When the 10-bushel land is all settled, the margin moves to the next best land, with a yield of 9 bushels. Wages there are 9, and wages are also 9 in the 10-bushel land. This leaves 1 bushel for rent. When that land is all settled, the margin moves to 8. Wages are now 8, and rent is 1 on the 9-bushel land and 2 on the 10-bushel land. As the margin precedes to less productive lands, wages go down and rent goes up.

That is the model without land speculation. With land speculation, settlers can obtain land not just for use, but also to hold, awaiting higher rent. This fills up the land faster and makes settlers move to lower margins than they would without speculation. So land speculation lowers wages and raises rent. If the rent is fully taxed, speculation yields no profit. The land speculators abandon their lands, and the margin moves up, raising rent and lowering rent. So the shift from taxing labor to taxing rent increases wages by raising the margin of production.

This effect generalizes to all uses of land. For urban land, the tax shift would generate infilling that would make commercial land more productive, which would increase the returns to labor and capital while reducing the cost of land.

The geo-economic tax shift would extirpate poverty for two reasons. First, the greater productivity would increase the demand for labor, including unskilled labor, rasing its wage. Secondly, the elimination of taxes on wages, including both income and sales taxes, would increase the net wages of labor and eliminate the high tax penalties faced by people who move from welfare to work.

Meanwhile, the elimination of tax penalties on buildings would stimulate construction and renovation, eliminating slums. When the rent is fully taxed, the price of land plunges to a small fraction of the unpriced land, so it becomes more affordable to own a house or condominium unit. Instead of paying a mortgage on the loan, one pays a tax on the rent, without the bank overhead.

While geo-economic policy stimulates construction in the city, it simultaneously eliminates the urban sprawl that wastes land at the fringes of the city. Land is no longer prematurely subdivided, as there is no longer any capital gain from buying land. Land is bought only for use. Moreover, the tax is based on the economic rent, regardless of use, so there is no incentive to hold land waiting for the price to rise. Development therefore precedes in a concentric fashion rather than leapfrogging over holdouts in a checkerboard pattern.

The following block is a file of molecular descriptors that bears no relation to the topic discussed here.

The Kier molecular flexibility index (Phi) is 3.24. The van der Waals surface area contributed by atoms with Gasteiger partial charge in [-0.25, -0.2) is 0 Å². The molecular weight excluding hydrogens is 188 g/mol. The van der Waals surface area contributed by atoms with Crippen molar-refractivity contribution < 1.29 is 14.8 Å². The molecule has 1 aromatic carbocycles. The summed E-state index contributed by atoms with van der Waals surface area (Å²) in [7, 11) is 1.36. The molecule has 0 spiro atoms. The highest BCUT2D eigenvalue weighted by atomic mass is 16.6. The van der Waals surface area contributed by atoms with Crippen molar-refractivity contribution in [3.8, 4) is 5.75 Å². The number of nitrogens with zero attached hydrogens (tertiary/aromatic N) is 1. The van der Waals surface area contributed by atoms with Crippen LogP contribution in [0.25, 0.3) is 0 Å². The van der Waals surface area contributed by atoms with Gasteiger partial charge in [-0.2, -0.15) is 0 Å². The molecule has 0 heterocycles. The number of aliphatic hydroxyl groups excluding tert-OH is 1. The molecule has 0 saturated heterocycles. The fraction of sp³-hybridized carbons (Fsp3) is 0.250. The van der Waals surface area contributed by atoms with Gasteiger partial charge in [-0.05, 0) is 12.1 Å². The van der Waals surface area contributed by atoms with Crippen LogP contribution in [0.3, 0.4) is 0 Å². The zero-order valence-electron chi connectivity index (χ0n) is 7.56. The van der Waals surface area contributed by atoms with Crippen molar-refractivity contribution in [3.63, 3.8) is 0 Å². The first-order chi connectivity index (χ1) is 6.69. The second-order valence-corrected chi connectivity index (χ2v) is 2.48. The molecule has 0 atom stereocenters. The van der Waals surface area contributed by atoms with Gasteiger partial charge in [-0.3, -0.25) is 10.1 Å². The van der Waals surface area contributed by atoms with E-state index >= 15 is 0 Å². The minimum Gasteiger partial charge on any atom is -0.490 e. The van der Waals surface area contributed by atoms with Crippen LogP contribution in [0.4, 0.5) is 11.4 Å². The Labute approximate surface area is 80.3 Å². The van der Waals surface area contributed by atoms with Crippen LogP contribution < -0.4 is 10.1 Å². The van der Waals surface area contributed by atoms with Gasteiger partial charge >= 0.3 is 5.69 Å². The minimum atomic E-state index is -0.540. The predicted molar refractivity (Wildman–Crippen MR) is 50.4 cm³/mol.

In this manner, geo-economic policy eliminates both urban blight and sprawl, while raising wages and substantially reducing poverty. I'm not claiming this is the only thing that needs to be done, but I am saying that this is the most effective policy to accomplish these ends. Clearly, other issues need to be addressed, such as education and traffic congestion. But these other issues will be greatly helped by geo-economic policy, and their solution is much more difficult without geo-economic policy. The geo-economic tax shift is therefore complementary and synergistic to other beneficial urban policies.

I mentioned the margin of production and how rent goes up as the margin extends to ever less productive land. There is another way that land rent increases, and that is by capitalization. The existence of infrastructure and services such as schools, parks, transit, security, and public health increase the demand to be located near these public goods. This demand raises the rent and land value of the sites. So the public works become capitalized into higher land values.

When this infrastructure is financed by taxes on labor and enterprise, as is now the case, there is an implicit transfer of wealth from workers to landowners. The economically efficient as well as morally just way to pay for these public goods is to instead use the rent generated by these services to pay for them. In that way, the works become self-financing. Indeed, one can use the generated rent to measure the effectiveness of the services. If they generate less rent than they cost, this is an economic indication that the services not cost-effective.

The rent also gives us a theoretical benchmark as to the ideal amount of public works and territorial services. The ideal amount is where the marginal cost just equals the marginal rent revenue. For extra amounts of works, the extra cost is higher than the extra rent, while for too few works, the extra rent is higher than the extra cost. The general economic rule is to provide just that amount where the extra cost equals the marginal or extra gain.

For public works with a high fixed cost and a low marginal cost, such as BART, the economically efficient way to pay for them is to charge the user only the marginal cost and pay for the fixed cost from the site rent. Often the cost of an extra user is so low the service is free to the rider. That's how elevators work: they are financed from the rentals paid by the tenants or hotel guests. Marginal cost pricing also encourages public transit use, reducing congestion.